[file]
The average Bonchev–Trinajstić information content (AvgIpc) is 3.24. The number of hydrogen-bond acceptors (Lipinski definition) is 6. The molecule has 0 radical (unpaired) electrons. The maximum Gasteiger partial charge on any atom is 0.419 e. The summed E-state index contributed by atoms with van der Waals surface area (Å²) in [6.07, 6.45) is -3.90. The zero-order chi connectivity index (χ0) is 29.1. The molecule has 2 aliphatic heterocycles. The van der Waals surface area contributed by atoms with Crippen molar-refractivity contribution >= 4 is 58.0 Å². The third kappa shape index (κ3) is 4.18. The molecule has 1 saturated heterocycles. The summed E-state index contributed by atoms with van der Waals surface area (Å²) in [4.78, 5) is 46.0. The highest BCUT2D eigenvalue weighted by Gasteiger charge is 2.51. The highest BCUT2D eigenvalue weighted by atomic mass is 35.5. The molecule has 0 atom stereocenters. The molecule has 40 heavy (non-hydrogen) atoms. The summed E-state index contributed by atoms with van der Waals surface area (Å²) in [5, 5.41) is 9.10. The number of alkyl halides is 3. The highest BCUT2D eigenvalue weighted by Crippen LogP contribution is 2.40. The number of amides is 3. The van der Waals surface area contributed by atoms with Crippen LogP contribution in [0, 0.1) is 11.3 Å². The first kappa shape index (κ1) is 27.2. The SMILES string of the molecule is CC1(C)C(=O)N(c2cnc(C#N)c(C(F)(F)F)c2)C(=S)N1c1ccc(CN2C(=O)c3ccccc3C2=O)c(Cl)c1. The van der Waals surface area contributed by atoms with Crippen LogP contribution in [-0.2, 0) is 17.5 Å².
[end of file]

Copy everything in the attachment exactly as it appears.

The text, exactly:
The average Bonchev–Trinajstić information content (AvgIpc) is 3.24. The number of hydrogen-bond acceptors (Lipinski definition) is 6. The molecule has 0 radical (unpaired) electrons. The maximum Gasteiger partial charge on any atom is 0.419 e. The summed E-state index contributed by atoms with van der Waals surface area (Å²) in [6.07, 6.45) is -3.90. The zero-order chi connectivity index (χ0) is 29.1. The molecule has 2 aliphatic heterocycles. The van der Waals surface area contributed by atoms with Crippen molar-refractivity contribution >= 4 is 58.0 Å². The third kappa shape index (κ3) is 4.18. The molecule has 1 saturated heterocycles. The summed E-state index contributed by atoms with van der Waals surface area (Å²) in [4.78, 5) is 46.0. The highest BCUT2D eigenvalue weighted by Gasteiger charge is 2.51. The highest BCUT2D eigenvalue weighted by atomic mass is 35.5. The molecule has 0 atom stereocenters. The molecule has 40 heavy (non-hydrogen) atoms. The summed E-state index contributed by atoms with van der Waals surface area (Å²) in [5, 5.41) is 9.10. The number of alkyl halides is 3. The highest BCUT2D eigenvalue weighted by Crippen LogP contribution is 2.40. The number of amides is 3. The van der Waals surface area contributed by atoms with Crippen LogP contribution in [0, 0.1) is 11.3 Å². The first kappa shape index (κ1) is 27.2. The SMILES string of the molecule is CC1(C)C(=O)N(c2cnc(C#N)c(C(F)(F)F)c2)C(=S)N1c1ccc(CN2C(=O)c3ccccc3C2=O)c(Cl)c1. The van der Waals surface area contributed by atoms with Crippen LogP contribution in [-0.2, 0) is 17.5 Å².